Moving in with my boyfriend, in contrast, is one of the easiest decisions I’ve ever made. On top of his many endearing qualities, he rubs my feet without my having to ask, so he’s pretty much a necessity.

Frankly, I’m most terrified of learning how to cook. And keeping neighborhood ne’er-do-wells at bay. Don’t mess with me! I will cry!

And what can I say? Even though all of these changes have and will continue to stress me out, even though I spend hours on end questioning everything I’ve ever known about myself and living my life, even though I have no idea what the fuck I’m doing…I’m really freaking excited.

My Top 3 Most Awkward First Date Moments

I’m a bit of a perfectionist.

Dating was important to me from a fairly young age, because I thought that being in love would fix all of my problems, from my glaring emotional insecurities to why pants never fit me right. So when the time came around for me to date, I wanted to do it correctly.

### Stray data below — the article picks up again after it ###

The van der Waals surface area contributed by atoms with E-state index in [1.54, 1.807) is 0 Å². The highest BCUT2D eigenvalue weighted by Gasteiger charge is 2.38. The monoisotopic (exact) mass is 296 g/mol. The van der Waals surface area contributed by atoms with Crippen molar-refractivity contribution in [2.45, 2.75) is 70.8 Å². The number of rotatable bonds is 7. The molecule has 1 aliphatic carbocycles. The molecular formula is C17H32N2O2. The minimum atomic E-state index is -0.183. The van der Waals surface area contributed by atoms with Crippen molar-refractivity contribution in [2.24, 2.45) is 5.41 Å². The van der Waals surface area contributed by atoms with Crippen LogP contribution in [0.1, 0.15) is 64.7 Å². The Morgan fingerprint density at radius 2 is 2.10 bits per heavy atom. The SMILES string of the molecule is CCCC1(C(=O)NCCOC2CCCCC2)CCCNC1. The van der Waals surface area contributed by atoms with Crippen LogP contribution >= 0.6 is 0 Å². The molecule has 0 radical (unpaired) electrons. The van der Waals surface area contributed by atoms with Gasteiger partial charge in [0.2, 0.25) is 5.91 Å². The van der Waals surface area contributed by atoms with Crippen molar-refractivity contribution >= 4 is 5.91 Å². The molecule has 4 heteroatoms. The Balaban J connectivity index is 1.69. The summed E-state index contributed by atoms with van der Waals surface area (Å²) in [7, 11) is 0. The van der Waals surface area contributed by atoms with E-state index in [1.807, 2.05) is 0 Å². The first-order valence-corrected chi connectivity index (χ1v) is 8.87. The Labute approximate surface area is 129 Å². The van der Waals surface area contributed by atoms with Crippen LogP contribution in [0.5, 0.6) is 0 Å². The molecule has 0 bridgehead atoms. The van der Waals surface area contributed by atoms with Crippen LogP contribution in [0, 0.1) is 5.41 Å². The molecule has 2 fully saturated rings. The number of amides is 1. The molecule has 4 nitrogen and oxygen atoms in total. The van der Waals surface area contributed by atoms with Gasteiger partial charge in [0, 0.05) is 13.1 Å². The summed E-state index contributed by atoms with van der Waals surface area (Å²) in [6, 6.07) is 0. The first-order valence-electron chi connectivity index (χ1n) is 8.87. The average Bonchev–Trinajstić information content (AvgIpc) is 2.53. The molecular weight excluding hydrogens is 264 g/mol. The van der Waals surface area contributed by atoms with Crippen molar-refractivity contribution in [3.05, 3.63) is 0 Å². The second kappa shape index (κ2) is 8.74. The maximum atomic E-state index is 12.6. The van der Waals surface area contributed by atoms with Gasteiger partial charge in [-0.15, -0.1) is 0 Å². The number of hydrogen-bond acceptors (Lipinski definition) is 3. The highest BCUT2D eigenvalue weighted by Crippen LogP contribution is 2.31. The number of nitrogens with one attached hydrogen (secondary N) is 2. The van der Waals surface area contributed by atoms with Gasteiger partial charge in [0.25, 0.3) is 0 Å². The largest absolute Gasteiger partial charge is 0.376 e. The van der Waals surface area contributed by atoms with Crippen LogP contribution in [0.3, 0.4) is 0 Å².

The problem was that I was growing up during the dawn of the internet and a golden age of romantic comedies, and while young me hoped this would provide answers, it only created a crowded and ambiguous thought bubble full of questions. Questions that I still have to this very day.

And so, here we are.

1.


From my pre-teen years onward, I always thought it was kind of weird that men were expected to pay for everything on dates, based on what I had observed and read. I understood where the idea came from, but now that we were living in a time in which women earned their own money and forged their own independent paths, it didn’t make sense to me. I also feel horribly uncomfortable whenever anyone does anything for me. If I ever broke my leg, I would still limp my way to the kitchen for a glass of water to avoid inconveniencing anyone.